New pocket-size drive works well on the go, but is tough...

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April 26, 1999

New pocket-size drive works well on the go, but is tough to connect

I was excited when Iomega, the company famous for its monosyllabic hardware (Zip, Buz, Jaz, etc.), announced the Clik! drive ($250 for digital camera version).

The idea was to have a 40MB disk -- the size of a matchbook -- that would work with cameras, palmtop PCs and other portable devices. The drive would fit in a pocket and could be used in the field without a computer. Later, you'd drop the drive into a cradle attached to your PC and the Clik! would magically appear as another drive on your desktop computer.

That was more than a year ago. Just when I was beginning to dismiss the Clik! as vaporware, Iomega quietly released it. I'm happy to announce that the Clik! delivers on its promise. It does, however, have a few flaws that must be addressed before it becomes the Zip of digital photography.

Connecting the hardware was a snap, but getting the software to work was another story. After three installation attempts (and a call to tech support), I learned that the Clik! requires its own parallel port or you have to detach the printer to use it. It also copies everything you have on your camera's storage card at once (so you can't move individual picture files from your camera's memory card to a Clik! disk).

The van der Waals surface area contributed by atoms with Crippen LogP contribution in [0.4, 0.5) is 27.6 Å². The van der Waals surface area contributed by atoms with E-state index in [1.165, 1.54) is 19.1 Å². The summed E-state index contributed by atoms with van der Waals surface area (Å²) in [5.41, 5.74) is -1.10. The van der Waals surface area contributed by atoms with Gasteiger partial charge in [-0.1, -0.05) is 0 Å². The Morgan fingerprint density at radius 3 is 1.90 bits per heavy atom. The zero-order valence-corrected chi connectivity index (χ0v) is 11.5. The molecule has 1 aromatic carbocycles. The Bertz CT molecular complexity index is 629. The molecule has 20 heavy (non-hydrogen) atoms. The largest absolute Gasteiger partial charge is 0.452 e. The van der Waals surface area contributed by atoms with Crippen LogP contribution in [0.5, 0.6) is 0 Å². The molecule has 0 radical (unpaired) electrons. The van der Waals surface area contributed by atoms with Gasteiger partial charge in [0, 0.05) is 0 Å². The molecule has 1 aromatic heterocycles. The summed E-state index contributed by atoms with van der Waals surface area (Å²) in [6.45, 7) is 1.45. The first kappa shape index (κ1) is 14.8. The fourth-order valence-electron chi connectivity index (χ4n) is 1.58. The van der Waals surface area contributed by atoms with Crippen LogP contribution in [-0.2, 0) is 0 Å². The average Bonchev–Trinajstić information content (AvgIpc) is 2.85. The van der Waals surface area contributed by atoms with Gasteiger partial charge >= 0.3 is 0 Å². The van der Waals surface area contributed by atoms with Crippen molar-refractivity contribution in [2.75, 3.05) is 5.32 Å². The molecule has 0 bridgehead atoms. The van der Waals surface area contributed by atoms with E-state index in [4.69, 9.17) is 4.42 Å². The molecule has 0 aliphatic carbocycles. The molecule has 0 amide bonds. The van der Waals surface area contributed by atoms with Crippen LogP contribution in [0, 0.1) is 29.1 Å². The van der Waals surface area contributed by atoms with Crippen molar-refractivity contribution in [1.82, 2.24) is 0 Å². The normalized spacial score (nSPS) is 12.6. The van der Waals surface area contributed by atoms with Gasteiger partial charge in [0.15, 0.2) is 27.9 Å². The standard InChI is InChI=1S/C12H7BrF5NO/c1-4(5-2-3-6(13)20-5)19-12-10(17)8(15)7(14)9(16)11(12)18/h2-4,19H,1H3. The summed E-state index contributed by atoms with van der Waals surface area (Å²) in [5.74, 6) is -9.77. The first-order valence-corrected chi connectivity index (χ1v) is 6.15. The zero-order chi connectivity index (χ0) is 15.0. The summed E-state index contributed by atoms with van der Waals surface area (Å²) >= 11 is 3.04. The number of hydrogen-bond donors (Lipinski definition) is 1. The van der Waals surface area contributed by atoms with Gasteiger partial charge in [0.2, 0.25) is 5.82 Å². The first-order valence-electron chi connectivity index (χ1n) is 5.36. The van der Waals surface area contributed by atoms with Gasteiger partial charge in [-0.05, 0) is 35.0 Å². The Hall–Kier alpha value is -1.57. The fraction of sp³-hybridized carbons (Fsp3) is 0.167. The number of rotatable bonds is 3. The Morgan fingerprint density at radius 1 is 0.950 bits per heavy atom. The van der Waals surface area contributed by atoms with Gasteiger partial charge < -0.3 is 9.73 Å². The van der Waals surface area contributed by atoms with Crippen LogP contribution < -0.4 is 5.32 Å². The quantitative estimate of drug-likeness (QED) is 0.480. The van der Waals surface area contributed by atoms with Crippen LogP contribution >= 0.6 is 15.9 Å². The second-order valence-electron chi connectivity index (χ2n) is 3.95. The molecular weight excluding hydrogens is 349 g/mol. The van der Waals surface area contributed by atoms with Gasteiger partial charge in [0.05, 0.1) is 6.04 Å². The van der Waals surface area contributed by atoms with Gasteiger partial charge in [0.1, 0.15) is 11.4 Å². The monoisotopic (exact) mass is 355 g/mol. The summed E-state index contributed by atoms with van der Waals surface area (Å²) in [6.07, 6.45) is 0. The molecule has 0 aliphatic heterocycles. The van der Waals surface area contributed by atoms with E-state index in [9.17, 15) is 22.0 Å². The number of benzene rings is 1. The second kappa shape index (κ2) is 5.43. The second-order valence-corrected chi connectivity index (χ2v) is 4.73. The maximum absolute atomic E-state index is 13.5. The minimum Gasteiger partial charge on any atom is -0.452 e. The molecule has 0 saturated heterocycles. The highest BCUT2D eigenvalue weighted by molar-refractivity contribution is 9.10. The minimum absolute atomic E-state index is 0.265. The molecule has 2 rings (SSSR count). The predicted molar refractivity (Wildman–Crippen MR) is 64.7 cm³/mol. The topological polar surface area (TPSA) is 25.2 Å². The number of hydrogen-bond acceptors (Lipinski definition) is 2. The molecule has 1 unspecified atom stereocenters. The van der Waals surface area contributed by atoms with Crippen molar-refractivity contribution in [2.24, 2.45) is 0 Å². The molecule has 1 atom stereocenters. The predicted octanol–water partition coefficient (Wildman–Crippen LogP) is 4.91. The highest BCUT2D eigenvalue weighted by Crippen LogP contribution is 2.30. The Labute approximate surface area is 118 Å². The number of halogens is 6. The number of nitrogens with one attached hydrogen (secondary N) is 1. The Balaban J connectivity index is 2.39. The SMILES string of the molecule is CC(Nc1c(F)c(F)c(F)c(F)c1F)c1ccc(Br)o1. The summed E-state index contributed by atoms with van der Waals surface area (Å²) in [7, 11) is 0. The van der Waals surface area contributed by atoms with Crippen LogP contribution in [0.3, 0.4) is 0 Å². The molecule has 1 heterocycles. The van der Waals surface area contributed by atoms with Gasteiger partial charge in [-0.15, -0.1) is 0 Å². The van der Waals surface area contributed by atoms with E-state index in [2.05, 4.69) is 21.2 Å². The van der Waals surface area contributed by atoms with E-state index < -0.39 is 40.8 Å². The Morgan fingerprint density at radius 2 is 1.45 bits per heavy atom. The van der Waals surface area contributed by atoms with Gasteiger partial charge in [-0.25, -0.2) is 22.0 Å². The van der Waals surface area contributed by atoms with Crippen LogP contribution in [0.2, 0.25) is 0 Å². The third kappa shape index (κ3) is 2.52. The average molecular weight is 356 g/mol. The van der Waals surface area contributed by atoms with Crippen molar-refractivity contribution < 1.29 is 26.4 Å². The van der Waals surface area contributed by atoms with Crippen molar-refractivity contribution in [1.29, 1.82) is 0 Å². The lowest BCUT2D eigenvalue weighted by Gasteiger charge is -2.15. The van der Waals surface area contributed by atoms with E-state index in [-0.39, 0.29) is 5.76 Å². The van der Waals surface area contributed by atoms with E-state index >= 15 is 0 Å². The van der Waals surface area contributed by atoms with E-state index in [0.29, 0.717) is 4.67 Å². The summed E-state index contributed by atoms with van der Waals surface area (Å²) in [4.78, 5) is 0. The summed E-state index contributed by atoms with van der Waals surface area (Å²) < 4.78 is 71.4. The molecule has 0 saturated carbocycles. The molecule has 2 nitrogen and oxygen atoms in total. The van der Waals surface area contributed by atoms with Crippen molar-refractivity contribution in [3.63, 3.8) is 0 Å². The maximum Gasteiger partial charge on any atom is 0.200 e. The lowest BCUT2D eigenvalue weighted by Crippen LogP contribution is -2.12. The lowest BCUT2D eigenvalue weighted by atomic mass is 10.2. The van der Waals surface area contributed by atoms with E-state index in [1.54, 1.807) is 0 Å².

Still, the Clik! drive is a great solution for anyone who wants to manage images on the fly. It's convenient and indispensable for traveling with my digital camera, even if my ardor wanes whenever I have to connect it to my desktop. Clik! clicks, but not completely.

Information: 800-697-8833 or www.iomega.com

-- Eric Diamond

Uninterruptible Power Supply with USB

A friend of mine has a saying: "The computer can smell your fear." He means that a computer failure will occur at the worst possible moment.

I don't know about you, but my experience has borne this out. Our area is notorious for power outages, which seem to happen while I'm doing something like moving my money around online or finishing an important article (at least that's what I tell my editors).

For those occasions when you need to stay connected long enough to close critical files and applications, consider an Uninterruptible Power Supply from American Power Conversion's impressive new line of Back-UPS Pro battery backup/surge suppressors.

These handsome systems come in two models, priced at $230 and $300. The low-end Model 350 has a capacity of 350 volt-amps (220W) while the Model 500 can handle 500VA (315W) of input.

A unique feature of the Back-UPS Pro is that it uses Windows 98 and your computer's USB port to control the device through an excellent power management program. The compact but hefty unit has seven surge receptacles -- four with battery backup, three with surge protection only. It can provide power for up to 40 minutes, depending on the equipment connected to it.

Information: 800-877-4080 or www.apcc.com.

-- Gareth Branwyn

You can find full reviews of these and other gadgets at www.streettech.com.

Pub Date: 04/26/99

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